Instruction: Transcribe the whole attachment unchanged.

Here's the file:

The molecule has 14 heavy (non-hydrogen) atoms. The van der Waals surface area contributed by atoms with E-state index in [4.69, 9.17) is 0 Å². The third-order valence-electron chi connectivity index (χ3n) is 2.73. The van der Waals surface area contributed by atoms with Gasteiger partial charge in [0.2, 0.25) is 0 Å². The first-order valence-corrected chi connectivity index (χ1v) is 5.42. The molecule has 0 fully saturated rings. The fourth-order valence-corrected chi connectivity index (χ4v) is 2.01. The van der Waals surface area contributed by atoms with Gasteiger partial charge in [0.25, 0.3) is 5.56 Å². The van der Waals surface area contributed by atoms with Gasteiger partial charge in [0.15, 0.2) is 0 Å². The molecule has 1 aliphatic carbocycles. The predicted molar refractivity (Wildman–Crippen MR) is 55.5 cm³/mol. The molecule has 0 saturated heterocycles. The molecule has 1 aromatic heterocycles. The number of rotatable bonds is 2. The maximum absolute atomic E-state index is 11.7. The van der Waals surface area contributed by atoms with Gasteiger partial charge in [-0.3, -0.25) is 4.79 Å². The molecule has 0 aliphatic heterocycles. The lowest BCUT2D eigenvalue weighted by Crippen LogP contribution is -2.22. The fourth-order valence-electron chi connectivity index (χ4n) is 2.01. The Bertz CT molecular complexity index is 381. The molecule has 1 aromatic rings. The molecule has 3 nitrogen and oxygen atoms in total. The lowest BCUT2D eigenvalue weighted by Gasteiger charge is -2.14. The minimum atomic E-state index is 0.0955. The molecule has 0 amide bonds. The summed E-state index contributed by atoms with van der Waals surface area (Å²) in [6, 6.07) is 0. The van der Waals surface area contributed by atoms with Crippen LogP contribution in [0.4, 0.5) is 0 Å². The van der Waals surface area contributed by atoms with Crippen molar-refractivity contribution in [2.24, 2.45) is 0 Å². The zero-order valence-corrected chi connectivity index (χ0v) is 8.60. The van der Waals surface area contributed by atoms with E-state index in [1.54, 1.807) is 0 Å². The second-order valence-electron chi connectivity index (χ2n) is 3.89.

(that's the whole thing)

The molecule has 14 heavy (non-hydrogen) atoms. The van der Waals surface area contributed by atoms with E-state index in [4.69, 9.17) is 0 Å². The third-order valence-electron chi connectivity index (χ3n) is 2.73. The van der Waals surface area contributed by atoms with Gasteiger partial charge in [0.2, 0.25) is 0 Å². The first-order valence-corrected chi connectivity index (χ1v) is 5.42. The molecule has 0 fully saturated rings. The fourth-order valence-corrected chi connectivity index (χ4v) is 2.01. The van der Waals surface area contributed by atoms with Gasteiger partial charge in [0.25, 0.3) is 5.56 Å². The van der Waals surface area contributed by atoms with Gasteiger partial charge in [0.15, 0.2) is 0 Å². The molecule has 1 aliphatic carbocycles. The predicted molar refractivity (Wildman–Crippen MR) is 55.5 cm³/mol. The molecule has 0 saturated heterocycles. The molecule has 1 aromatic heterocycles. The number of rotatable bonds is 2. The maximum absolute atomic E-state index is 11.7. The van der Waals surface area contributed by atoms with Gasteiger partial charge in [-0.3, -0.25) is 4.79 Å². The molecule has 0 aliphatic heterocycles. The lowest BCUT2D eigenvalue weighted by Crippen LogP contribution is -2.22. The fourth-order valence-electron chi connectivity index (χ4n) is 2.01. The Bertz CT molecular complexity index is 381. The molecule has 1 aromatic rings. The molecule has 3 nitrogen and oxygen atoms in total. The lowest BCUT2D eigenvalue weighted by Gasteiger charge is -2.14. The minimum atomic E-state index is 0.0955. The molecule has 0 amide bonds. The summed E-state index contributed by atoms with van der Waals surface area (Å²) in [6, 6.07) is 0. The van der Waals surface area contributed by atoms with Crippen LogP contribution in [0.4, 0.5) is 0 Å². The van der Waals surface area contributed by atoms with Crippen molar-refractivity contribution in [2.24, 2.45) is 0 Å². The zero-order valence-corrected chi connectivity index (χ0v) is 8.60. The van der Waals surface area contributed by atoms with E-state index in [1.54, 1.807) is 0 Å². The second-order valence-electron chi connectivity index (χ2n) is 3.89.